To the world, it’s seem foolish that we delight in poor food, that we relish rough and insipid bulgur (wheat); possess only three sets of habits made of coarse cloth or old soutanes (cassocks) mend and patch them, take great care of them and refuse to have extra; enjoy walking in any shape and color of shoes; bathe with just a bucket of water in small bathing rooms; sweat and perspire but refuse to have a fan; go hungry and thirsty but refuse to eat in the houses of the people; refuse to have radios or gramophones, which could be relaxing to the racked nerves after the whole day’s hard toil; walk distances in the rain and hot summer sun, or go cycling, travel by second-class tram, or third class overcrowded trains; sleep on hard beds, giving up soft and thick mattresses which would be soothing to the aching bodies after the whole day’s hard work; kneel on the rough and thin carpets in the chapel, giving up soft and thick ones; delight in lying in the common wards in the hospital among the poor of Christ, when we could easily have private cabins; work like coolies at home and outside when we could easily employ servants and do only the light jobs; relish cleaning the toilets and dirt as though that was the most beautiful job in the world and call it a tribute to God. To some we are wasting our precious life and burying our talents. Yes, our lives are utterly wasted if we use only the light of reason. Our life has no meaning unless we look at Christ in his poverty. Our beautiful work with and for the poor is a privilege and a gift for us. I think that if we go to the poor with that love, with only the desire to give God to them, to bring the joy of Christ (which is our strength) into their homes, if they look at us and see Jesus and his love and compassion in us, I think the world will soon be full of peace and love.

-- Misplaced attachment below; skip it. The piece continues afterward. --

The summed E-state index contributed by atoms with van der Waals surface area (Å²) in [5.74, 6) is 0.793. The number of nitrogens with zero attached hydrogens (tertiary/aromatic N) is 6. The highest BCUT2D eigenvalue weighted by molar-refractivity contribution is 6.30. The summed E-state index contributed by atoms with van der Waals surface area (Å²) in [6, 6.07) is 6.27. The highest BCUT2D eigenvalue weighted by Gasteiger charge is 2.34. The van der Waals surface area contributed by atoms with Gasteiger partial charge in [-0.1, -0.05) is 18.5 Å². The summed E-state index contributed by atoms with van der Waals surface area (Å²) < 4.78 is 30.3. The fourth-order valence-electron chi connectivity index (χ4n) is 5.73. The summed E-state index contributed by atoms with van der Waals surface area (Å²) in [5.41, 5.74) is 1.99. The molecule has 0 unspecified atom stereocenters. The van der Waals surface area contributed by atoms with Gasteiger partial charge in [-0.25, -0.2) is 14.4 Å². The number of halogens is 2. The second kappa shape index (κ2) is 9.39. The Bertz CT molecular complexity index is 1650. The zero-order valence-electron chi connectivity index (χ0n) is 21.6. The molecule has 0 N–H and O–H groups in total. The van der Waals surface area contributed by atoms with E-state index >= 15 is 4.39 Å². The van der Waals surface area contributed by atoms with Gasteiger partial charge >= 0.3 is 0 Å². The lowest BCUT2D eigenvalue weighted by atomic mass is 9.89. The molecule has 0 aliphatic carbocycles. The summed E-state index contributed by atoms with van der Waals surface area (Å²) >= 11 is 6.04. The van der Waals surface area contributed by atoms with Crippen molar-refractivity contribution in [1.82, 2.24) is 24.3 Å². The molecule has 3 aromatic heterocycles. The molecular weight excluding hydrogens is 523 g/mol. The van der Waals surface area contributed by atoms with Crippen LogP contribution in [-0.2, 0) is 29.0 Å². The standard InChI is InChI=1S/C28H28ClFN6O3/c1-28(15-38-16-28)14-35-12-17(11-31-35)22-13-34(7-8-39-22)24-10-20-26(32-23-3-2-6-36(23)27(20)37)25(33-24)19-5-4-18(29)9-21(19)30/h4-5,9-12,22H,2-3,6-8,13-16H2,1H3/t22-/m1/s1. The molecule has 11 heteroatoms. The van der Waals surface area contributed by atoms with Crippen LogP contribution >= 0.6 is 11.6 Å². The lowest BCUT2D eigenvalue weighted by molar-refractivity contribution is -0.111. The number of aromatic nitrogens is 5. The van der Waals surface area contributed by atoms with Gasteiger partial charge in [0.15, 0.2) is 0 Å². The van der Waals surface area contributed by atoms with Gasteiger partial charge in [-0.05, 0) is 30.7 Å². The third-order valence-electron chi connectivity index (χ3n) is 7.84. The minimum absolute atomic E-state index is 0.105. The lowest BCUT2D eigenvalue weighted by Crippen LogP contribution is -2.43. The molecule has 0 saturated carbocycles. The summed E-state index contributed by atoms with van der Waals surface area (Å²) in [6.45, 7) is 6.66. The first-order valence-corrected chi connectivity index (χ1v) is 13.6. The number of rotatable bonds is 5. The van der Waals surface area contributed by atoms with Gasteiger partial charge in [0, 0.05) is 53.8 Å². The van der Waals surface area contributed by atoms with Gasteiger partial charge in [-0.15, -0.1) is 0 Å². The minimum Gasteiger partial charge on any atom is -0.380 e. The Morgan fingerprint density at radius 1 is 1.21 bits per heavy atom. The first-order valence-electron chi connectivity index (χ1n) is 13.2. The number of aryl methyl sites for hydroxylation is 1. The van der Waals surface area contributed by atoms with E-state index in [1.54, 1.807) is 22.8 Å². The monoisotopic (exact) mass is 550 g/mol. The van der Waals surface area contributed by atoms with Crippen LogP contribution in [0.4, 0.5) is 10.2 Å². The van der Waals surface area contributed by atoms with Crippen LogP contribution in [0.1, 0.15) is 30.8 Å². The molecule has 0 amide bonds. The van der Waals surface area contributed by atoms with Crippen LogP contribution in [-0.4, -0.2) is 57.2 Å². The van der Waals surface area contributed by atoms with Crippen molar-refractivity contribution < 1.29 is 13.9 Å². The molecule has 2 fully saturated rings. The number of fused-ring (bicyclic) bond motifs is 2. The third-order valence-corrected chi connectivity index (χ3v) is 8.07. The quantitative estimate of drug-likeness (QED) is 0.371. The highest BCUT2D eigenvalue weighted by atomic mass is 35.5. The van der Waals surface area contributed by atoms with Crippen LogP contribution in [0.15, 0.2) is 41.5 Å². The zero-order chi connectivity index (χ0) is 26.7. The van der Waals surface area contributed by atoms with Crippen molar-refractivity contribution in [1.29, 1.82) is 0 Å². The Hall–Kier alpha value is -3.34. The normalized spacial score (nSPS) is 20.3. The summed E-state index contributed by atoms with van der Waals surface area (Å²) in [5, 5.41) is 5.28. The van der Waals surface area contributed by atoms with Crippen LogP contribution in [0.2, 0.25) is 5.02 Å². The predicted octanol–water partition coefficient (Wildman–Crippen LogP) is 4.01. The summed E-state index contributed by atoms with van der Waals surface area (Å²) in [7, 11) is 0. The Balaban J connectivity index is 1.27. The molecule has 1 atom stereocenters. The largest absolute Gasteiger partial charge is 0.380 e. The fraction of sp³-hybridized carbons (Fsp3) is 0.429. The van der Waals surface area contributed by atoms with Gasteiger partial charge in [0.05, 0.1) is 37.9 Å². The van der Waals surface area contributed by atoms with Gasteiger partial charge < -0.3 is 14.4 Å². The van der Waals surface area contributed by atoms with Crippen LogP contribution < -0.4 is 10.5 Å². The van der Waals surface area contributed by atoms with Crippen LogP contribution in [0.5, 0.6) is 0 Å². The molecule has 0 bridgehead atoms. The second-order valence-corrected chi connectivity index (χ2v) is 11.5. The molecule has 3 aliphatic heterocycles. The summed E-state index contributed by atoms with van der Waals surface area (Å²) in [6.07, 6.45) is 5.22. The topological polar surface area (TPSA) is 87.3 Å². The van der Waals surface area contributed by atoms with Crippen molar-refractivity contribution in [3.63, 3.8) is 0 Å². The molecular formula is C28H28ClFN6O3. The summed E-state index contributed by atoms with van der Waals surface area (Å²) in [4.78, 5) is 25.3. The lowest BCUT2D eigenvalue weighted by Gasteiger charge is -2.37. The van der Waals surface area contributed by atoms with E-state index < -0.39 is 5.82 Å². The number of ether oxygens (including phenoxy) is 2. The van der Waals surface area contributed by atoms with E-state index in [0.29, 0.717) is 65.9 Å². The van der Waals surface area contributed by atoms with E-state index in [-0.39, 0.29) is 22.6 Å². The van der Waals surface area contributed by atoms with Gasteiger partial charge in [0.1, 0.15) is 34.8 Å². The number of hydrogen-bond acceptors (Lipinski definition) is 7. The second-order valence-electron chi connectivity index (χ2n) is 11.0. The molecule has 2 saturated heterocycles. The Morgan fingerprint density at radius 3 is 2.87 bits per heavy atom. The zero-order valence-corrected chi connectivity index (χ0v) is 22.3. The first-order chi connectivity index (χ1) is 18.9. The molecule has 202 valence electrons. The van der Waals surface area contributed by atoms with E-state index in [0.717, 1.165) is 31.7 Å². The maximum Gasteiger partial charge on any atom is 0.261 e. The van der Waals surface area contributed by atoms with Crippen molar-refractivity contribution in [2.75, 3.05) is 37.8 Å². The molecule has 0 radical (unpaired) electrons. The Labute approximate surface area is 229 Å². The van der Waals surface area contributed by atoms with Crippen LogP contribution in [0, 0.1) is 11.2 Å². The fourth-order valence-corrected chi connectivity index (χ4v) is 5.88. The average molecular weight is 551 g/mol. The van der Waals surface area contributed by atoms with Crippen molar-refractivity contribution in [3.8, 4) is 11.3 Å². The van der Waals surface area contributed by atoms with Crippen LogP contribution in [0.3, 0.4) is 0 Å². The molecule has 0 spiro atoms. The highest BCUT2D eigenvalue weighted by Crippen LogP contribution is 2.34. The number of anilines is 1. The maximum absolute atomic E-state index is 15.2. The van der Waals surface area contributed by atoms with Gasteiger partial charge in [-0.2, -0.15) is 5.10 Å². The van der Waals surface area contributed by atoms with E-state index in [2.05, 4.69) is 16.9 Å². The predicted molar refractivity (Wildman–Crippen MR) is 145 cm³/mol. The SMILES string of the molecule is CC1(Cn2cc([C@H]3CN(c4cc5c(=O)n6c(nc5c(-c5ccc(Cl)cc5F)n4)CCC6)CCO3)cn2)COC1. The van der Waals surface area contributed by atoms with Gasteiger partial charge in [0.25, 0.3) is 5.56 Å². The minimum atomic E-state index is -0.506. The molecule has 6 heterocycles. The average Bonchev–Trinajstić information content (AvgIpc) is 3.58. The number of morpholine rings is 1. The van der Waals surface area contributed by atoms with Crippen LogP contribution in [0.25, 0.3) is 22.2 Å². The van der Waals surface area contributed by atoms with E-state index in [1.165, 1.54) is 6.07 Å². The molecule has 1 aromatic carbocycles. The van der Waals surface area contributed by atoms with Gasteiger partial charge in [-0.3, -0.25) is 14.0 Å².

--Mother Teresa of Calcutta, No Greater Love.